Unfortunately, politics always plays a role in ecological issues of the modern day, and the gray wolf has certainly not escaped this reality. The state governments of the Rocky Mountain region have come down consistently on the side of the private citizens, including the ranchers and other livestock owners. The wolves have been deemed a threat to the safety and profitability of a large industry. These industries do have legitimate concerns as packs of roving predators cross their ranch lands, but there is a balance to the financial impact versus the biological necessity of top predators.

In time, it is hoped that all facets of society could understand and appreciate the importance of a healthier ecosystem. The gray wolf is a top predator who not only keeps prey populations in check, but also makes the forests, grasslands, and alpine regions healthier. The human intervention on behalf of the wolves is certainly not over, but it must said that future decisions must be made based on sound science instead of political whims from government officials at the local, state, and federal levels. All of us will be impacted by decisions like these as our ecological world continues to degrade from society’s encroachment, both intentional and unintentional. We all need to educate ourselves, make educated opinions, and openly support whichever side with which we find agreement.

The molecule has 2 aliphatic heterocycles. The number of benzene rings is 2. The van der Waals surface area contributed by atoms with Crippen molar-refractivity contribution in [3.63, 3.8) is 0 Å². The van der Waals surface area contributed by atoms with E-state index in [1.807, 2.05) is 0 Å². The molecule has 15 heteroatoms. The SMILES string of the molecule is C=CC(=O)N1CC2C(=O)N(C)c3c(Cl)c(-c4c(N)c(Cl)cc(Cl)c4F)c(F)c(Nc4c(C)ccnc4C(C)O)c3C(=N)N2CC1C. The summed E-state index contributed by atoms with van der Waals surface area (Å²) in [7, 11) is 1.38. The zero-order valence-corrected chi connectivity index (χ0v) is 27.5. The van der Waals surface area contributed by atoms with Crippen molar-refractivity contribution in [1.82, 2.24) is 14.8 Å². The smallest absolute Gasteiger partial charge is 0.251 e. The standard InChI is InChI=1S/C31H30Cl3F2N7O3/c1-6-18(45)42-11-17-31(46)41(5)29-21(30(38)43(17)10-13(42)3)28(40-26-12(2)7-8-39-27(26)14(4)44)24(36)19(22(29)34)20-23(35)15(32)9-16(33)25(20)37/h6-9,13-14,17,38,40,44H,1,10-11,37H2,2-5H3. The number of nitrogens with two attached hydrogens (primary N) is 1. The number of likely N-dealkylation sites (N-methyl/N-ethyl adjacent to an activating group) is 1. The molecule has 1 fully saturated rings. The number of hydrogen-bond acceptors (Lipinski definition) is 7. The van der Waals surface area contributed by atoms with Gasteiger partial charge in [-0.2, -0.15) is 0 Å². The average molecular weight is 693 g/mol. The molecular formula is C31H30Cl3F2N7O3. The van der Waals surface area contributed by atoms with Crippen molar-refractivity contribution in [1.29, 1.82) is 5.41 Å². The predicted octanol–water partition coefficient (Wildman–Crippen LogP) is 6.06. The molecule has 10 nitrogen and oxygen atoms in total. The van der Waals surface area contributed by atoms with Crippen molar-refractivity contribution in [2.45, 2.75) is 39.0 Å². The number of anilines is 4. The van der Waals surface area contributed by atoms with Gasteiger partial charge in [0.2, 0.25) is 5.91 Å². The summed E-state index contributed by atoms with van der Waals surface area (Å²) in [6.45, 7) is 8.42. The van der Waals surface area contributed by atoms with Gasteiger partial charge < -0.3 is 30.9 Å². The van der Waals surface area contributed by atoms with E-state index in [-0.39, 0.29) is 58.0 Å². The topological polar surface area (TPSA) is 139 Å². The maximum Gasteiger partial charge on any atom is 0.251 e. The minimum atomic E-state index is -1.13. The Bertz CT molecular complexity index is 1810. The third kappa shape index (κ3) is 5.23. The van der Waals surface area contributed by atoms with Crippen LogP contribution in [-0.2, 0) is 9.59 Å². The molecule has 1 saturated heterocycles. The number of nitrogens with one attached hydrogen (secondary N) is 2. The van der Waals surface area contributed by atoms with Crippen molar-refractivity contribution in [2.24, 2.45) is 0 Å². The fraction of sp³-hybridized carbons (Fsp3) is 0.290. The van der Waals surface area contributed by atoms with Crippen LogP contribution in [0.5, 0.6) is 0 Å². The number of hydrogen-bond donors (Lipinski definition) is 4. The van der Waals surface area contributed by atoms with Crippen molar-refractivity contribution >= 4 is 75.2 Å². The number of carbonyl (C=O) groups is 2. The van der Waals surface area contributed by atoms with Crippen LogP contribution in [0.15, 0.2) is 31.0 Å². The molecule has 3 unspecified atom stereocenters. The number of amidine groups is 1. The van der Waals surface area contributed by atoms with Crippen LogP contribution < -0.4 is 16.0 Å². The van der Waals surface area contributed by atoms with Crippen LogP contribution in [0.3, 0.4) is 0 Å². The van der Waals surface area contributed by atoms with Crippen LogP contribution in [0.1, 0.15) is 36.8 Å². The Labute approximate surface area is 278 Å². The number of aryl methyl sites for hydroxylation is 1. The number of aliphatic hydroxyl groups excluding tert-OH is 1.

Canyonlands and Arches

July 22, 2009